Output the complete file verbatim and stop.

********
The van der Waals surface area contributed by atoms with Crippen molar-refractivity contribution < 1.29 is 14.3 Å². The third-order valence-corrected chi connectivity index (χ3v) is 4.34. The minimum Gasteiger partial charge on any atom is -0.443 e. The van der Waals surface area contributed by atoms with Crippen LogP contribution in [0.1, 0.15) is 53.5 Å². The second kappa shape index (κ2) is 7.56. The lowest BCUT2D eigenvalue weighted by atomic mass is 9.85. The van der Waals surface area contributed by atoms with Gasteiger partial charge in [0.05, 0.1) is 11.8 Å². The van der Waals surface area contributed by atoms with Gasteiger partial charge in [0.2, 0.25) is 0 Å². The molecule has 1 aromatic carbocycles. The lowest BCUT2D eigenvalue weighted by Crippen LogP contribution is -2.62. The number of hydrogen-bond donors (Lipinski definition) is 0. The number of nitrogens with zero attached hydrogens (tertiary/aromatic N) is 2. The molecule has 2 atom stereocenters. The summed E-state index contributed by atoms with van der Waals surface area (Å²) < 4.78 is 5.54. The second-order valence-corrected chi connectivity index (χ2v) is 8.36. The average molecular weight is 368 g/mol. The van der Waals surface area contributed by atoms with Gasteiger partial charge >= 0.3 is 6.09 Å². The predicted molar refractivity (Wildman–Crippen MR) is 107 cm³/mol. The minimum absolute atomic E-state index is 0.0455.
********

The van der Waals surface area contributed by atoms with Crippen molar-refractivity contribution < 1.29 is 14.3 Å². The third-order valence-corrected chi connectivity index (χ3v) is 4.34. The minimum Gasteiger partial charge on any atom is -0.443 e. The van der Waals surface area contributed by atoms with Crippen LogP contribution in [0.1, 0.15) is 53.5 Å². The second kappa shape index (κ2) is 7.56. The lowest BCUT2D eigenvalue weighted by atomic mass is 9.85. The van der Waals surface area contributed by atoms with Gasteiger partial charge in [0.05, 0.1) is 11.8 Å². The van der Waals surface area contributed by atoms with Gasteiger partial charge in [0.2, 0.25) is 0 Å². The molecule has 1 aromatic carbocycles. The lowest BCUT2D eigenvalue weighted by Crippen LogP contribution is -2.62. The number of hydrogen-bond donors (Lipinski definition) is 0. The number of nitrogens with zero attached hydrogens (tertiary/aromatic N) is 2. The molecule has 2 atom stereocenters. The summed E-state index contributed by atoms with van der Waals surface area (Å²) < 4.78 is 5.54. The second-order valence-corrected chi connectivity index (χ2v) is 8.36. The average molecular weight is 368 g/mol. The van der Waals surface area contributed by atoms with Gasteiger partial charge >= 0.3 is 6.09 Å². The predicted molar refractivity (Wildman–Crippen MR) is 107 cm³/mol. The minimum absolute atomic E-state index is 0.0455.